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Fair and Foul

"Fair is foul, and foul is fair: / Hover through the fog and filthy air" (1.1.11-12), chant the Weird Sisters as they go to wait for the battle to be over so they can deliver their seductive prophesies to Macbeth. [Scene Summary]

"So from that spring whence comfort seem'd to come / Discomfort swells" (1.2.27-28), says the sergeant who is telling of Macbeth's battle against the rebels. He means that just when the coming of spring makes us think that the weather is going to be fair and give us "comfort," foul weather can bring extreme "discomfort." The sergeant then goes on to tell how this same kind of thing happened in battle. Just as Macbeth had defeated one enemy, a new one attacked. [Scene Summary]

"So foul and fair a day I have not seen" (1.3.38). These are Macbeth's first words in the scene in which the witches deliver their prophecies to him. [Scene Summary]

Just after he has been named Thane of Cawdor, Macbeth is wondering if he can believe the rest of the witches' prophecies, and Banquo remarks, "oftentimes, to win us to our harm, / The instruments of darkness tell us truths, / Win us with honest trifles, to betray's / In deepest consequence" (1.3.123-126). Banquo is warning Macbeth that the witches could lure him to great evil by telling small truths. Macbeth either does not hear Banquo, or doesn't want to hear him, because he ignores Banquo's warning. Instead, he tells himself that "This supernatural soliciting / Cannot be ill, cannot be good" (1.3.130-131). Of course, Banquo has just said that it is ill, even though it may appear good. [Scene Summary]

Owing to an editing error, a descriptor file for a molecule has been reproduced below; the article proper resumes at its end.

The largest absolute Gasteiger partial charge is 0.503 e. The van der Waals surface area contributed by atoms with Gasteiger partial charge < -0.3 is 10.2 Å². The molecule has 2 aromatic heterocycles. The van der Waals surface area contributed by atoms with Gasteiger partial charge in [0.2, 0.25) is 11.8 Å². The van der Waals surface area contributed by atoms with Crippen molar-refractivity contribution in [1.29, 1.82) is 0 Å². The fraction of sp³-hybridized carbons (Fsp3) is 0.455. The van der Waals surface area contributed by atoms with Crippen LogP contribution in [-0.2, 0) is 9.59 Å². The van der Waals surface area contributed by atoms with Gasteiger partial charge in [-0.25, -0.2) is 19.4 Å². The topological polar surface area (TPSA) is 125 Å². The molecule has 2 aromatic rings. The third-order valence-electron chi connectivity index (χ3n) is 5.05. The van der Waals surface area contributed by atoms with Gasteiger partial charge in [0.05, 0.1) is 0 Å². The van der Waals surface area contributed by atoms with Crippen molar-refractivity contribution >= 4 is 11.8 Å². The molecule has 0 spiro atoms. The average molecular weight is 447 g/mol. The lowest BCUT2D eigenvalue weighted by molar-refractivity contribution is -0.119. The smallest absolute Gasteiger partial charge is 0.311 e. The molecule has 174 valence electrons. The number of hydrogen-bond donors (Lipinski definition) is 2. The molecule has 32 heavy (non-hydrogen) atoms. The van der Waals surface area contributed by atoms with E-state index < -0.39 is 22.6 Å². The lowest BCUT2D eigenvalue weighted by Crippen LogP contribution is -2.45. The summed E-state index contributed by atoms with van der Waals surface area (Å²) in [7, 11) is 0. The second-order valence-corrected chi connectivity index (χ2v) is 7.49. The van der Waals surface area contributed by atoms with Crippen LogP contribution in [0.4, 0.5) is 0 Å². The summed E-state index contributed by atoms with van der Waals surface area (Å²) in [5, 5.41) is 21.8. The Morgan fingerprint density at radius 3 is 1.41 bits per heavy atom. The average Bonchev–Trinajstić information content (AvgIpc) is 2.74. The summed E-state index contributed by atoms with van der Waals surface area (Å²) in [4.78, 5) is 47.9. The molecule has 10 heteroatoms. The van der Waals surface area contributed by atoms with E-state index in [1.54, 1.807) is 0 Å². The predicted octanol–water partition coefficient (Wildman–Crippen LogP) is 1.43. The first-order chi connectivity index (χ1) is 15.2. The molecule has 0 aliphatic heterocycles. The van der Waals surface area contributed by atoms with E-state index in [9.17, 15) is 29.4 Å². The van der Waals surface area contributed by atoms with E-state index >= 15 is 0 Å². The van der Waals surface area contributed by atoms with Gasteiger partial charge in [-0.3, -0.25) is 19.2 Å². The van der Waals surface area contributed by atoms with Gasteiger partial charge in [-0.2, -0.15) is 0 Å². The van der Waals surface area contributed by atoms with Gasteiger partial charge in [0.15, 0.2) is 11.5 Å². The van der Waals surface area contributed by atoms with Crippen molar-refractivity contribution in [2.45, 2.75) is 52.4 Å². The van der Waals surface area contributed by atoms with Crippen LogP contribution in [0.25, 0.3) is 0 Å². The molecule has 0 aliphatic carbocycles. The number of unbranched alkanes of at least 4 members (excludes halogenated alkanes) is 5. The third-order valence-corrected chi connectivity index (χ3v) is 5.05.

After receiving a report on the execution of the Thane of Cawdor, King Duncan says "There's no art / To find the mind's construction in the face" (1.4.11-12). He's commenting on the fact that he trusted the Thane of Cawdor absolutely, and had no idea he would become a foul rebel. [Scene Summary]

Lady Macbeth urges Macbeth to "look like the innocent flower, / But be the serpent under't" (1.5.65-66). This is just before King Duncan's arrival at their castle. Macbeth's wife wants him to look fair, the better to hide his foul intentions. [Scene Summary]

"Away, and mock the time with fairest show: / False face must hide what the false heart doth know" (1.7.81-82). With these words to his wife, Macbeth ends the scene in which he has serious second thoughts about the plan to murder King Duncan. He means that they should go to a feast and pretend to be the King's loving subjects, even though they plan to kill him that night. [Scene Summary]